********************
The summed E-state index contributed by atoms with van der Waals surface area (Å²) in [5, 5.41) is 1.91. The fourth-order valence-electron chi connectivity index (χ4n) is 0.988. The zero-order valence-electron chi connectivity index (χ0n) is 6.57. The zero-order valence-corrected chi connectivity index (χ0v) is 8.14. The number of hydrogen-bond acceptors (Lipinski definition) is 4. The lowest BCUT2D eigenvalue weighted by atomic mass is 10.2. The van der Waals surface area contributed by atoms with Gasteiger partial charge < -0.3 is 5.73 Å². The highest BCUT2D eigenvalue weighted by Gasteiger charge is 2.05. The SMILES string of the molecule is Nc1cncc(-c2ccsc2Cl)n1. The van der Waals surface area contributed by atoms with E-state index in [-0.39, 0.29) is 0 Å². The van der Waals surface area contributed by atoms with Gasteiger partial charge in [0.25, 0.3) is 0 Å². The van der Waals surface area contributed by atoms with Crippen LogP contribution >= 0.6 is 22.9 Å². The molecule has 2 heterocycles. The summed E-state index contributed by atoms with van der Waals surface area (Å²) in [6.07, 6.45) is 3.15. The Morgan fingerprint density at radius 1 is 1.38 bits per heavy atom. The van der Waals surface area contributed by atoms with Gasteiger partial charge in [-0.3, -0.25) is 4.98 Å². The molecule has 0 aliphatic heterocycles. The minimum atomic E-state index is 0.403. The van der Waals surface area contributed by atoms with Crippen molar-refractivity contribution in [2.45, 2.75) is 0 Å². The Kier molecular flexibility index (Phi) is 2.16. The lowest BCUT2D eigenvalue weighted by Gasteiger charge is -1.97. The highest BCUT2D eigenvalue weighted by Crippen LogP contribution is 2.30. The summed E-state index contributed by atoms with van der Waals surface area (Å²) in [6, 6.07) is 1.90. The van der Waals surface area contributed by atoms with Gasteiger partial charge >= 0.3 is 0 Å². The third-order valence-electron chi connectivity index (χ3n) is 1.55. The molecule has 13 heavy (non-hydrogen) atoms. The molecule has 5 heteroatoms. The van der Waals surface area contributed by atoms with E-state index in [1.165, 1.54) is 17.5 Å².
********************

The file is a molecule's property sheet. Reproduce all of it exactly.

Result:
The summed E-state index contributed by atoms with van der Waals surface area (Å²) in [5, 5.41) is 1.91. The fourth-order valence-electron chi connectivity index (χ4n) is 0.988. The zero-order valence-electron chi connectivity index (χ0n) is 6.57. The zero-order valence-corrected chi connectivity index (χ0v) is 8.14. The number of hydrogen-bond acceptors (Lipinski definition) is 4. The lowest BCUT2D eigenvalue weighted by atomic mass is 10.2. The van der Waals surface area contributed by atoms with Gasteiger partial charge < -0.3 is 5.73 Å². The highest BCUT2D eigenvalue weighted by Gasteiger charge is 2.05. The SMILES string of the molecule is Nc1cncc(-c2ccsc2Cl)n1. The van der Waals surface area contributed by atoms with E-state index in [-0.39, 0.29) is 0 Å². The van der Waals surface area contributed by atoms with Gasteiger partial charge in [0.25, 0.3) is 0 Å². The van der Waals surface area contributed by atoms with Crippen LogP contribution >= 0.6 is 22.9 Å². The molecule has 2 heterocycles. The summed E-state index contributed by atoms with van der Waals surface area (Å²) in [6.07, 6.45) is 3.15. The Morgan fingerprint density at radius 1 is 1.38 bits per heavy atom. The van der Waals surface area contributed by atoms with Gasteiger partial charge in [-0.3, -0.25) is 4.98 Å². The molecule has 0 aliphatic heterocycles. The minimum atomic E-state index is 0.403. The van der Waals surface area contributed by atoms with Crippen molar-refractivity contribution in [2.45, 2.75) is 0 Å². The Kier molecular flexibility index (Phi) is 2.16. The lowest BCUT2D eigenvalue weighted by Gasteiger charge is -1.97. The highest BCUT2D eigenvalue weighted by Crippen LogP contribution is 2.30. The summed E-state index contributed by atoms with van der Waals surface area (Å²) in [6, 6.07) is 1.90. The van der Waals surface area contributed by atoms with Gasteiger partial charge >= 0.3 is 0 Å². The third-order valence-electron chi connectivity index (χ3n) is 1.55. The molecule has 13 heavy (non-hydrogen) atoms. The molecule has 5 heteroatoms. The van der Waals surface area contributed by atoms with E-state index in [1.165, 1.54) is 17.5 Å².